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I am looking for a good antonym for reducing/simplifying equivalent fractions: 'reduce' and 'simplify' both make sense to me when dividing, but I'm struggling to name what it is we do when we multiply a fraction by 2/2, or 7/7, or any of their Unity Sisters!

Ideas that came to mind: increasing? complexifying?

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  • $\begingroup$ I talk about my goal as I do it: I'm going to multiply by 1 aka 2/2, which just makes this look different, so that this can be added to this. I never thought about wanting a name for it. $\endgroup$ – Sue VanHattum Jun 20 '16 at 20:52
  • $\begingroup$ Why is this down-voted? Could the dv-er please provide further information so that the question can be strengthened? $\endgroup$ – Benjamin Dickman Jun 20 '16 at 21:14
  • $\begingroup$ One note: all of these ideas are great, but as you know there isn't one way to do it. (Nor is there one way to reduce, but there is the concept of reduced fraction, whereas there isn't any limit to the "unreduced"/"expanded" fractions.) So if you use this terminology to teach it (which could be good) you'll need to deal with that at some point, whether with terminology or warnings. $\endgroup$ – kcrisman Jun 22 '16 at 18:37
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I thought the standard terminology was expanding fractions, at least it is in my language.

Some support for this term found by googling:

Expanding and Reducing Fractions

Expanding Fractions

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  • $\begingroup$ Super Boss Dag! Love the way it labels what's happening when you show pie slices. 'Reducing' clearly reduces the number of slices. 'Expanding' clearly expands the number of slices. Subtle, and surely not a fit for everyone, but perfect for me. Thank you! $\endgroup$ – user2802450 Jun 22 '16 at 2:47
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How about saying "find equivalent fractions to"? For example, to find equivalent fractions to $\frac13$ means giving examples of $\frac{n}{3n}$ for different values of integers $n$.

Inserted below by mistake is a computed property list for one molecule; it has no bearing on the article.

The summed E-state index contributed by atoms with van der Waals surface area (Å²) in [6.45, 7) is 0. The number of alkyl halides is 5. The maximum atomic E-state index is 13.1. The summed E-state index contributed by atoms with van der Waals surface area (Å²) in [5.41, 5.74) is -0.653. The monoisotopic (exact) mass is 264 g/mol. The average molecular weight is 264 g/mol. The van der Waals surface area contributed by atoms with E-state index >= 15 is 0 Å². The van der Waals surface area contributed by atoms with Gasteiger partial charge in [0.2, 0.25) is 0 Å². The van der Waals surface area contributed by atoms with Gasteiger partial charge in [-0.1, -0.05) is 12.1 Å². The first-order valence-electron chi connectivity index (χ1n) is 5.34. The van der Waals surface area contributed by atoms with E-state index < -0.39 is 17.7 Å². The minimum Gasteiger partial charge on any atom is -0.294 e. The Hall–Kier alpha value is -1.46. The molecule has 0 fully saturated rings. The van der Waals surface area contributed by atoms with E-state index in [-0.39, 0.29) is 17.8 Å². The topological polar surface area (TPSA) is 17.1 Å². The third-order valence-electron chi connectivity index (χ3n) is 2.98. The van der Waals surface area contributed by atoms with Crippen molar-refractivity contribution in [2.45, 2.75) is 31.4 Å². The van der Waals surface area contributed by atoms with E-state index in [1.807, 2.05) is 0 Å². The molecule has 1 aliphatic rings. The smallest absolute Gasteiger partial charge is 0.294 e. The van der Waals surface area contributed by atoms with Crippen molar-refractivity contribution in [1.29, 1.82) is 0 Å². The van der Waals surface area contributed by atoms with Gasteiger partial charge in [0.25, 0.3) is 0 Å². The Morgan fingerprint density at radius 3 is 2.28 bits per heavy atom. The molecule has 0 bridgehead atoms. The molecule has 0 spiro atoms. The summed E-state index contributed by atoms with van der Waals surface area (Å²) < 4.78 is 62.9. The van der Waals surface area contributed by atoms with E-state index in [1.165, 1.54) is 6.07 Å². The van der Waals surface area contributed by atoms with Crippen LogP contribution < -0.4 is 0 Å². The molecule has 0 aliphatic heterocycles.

Now, if we are asked to find equivalent fractions to, say, $\frac69$, this would include $\frac23$ (which is in simplest form) and, say, $\frac{10}{15}$ (where the numerator $10$ is not an integer multiple of $6$) so perhaps more clarifications are needed if this is what you intend to mean.

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    $\begingroup$ Or maybe: reducible equivalent fractions. $\endgroup$ – Joseph O'Rourke Jun 21 '16 at 1:26
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    $\begingroup$ Finding equivalent fractions is the language that I have seen used in elementary classrooms. When we wanted to find only those with larger numerators and denominators we would find equivalent fractions by multiplying. $\endgroup$ – Amy B Jun 21 '16 at 12:36
  • $\begingroup$ While this is certainly standard terminology, the problem is that technically "finding equivalent fractions" must be a strict superset of "reducing fractions" (so, not symmetric). $\endgroup$ – Daniel R. Collins Jun 22 '16 at 15:57
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How about : rescaling the fraction. This could refer to going in either direction.

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  • $\begingroup$ Love it! Definitely going to use rescaling to introduce both reducing and to expanding fractions. Thanks so much! $\endgroup$ – user2802450 Jun 22 '16 at 14:19

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